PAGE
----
Historical fiction: a guarantee of critical success or a trap?
For 21st century authors, the odds of writing a critical hit are much higher if the novel takes place in the past, not the present or future. Between 2000 and 2020, about three quarters of the novels shortlisted for the National Book Award, the Pulitzer Prize, and the National Book Critics Circle Award took place in the historical past.
“As a reader, you may not have even noticed the growing infatuation with history in literature because the historical novel has become such a diversely practiced form by such a wide array of writers, it's almost become invisible to us as a genre in itself,” said McGill English professor Alexander Manshel, author of the forthcoming book Writing Backwards: Historical Fiction and the Reshaping of the American Canon. Manshel documents how, since the early 1980s, key institutions in the American literary field have transformed to prize historical fiction and historical reenactments above all else. Since the 1980s, writers of colour have been canonized almost exclusively for the writing of historical fiction.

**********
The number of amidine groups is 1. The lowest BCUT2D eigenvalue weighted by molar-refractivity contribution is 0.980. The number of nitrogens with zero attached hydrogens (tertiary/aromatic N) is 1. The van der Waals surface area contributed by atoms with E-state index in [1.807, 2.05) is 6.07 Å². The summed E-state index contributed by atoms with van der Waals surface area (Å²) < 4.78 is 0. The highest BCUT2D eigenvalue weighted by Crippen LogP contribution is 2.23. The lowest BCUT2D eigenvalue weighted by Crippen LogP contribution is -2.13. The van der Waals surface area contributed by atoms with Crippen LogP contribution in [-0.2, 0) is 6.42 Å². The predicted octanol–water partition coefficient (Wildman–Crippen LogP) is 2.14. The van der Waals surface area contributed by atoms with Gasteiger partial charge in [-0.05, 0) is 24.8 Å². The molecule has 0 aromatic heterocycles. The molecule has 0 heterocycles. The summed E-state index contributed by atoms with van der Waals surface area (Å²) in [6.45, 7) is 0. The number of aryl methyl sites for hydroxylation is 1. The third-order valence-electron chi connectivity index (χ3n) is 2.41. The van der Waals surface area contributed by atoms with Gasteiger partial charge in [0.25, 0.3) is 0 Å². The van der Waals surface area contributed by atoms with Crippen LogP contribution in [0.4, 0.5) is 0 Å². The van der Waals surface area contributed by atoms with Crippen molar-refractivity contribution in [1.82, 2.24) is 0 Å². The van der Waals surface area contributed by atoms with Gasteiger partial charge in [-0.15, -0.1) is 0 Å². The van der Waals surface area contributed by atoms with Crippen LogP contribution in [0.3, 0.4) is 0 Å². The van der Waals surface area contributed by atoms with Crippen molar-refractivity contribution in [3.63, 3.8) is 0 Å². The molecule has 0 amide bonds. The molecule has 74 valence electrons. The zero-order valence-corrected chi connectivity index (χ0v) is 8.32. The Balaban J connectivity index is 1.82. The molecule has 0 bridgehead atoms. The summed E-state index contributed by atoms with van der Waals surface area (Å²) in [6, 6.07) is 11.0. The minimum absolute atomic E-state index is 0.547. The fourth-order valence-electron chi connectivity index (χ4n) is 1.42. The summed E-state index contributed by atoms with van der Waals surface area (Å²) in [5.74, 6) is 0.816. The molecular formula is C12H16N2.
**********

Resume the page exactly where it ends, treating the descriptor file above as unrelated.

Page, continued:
Through the exploration of works by authors including Toni Morrison, Colson Whitehead and Viet Thanh Nguyen, Manshel’s research examines the most celebrated historical genres—contemporary narratives of slavery, the WWII novel, immigrant fiction, the multigenerational family saga, and the novel of recent history—alongside the institutions that have elevated them over the past four decades.
Writing Backwards: Historical Fiction and the Reshaping of the American Canon is available for preorder.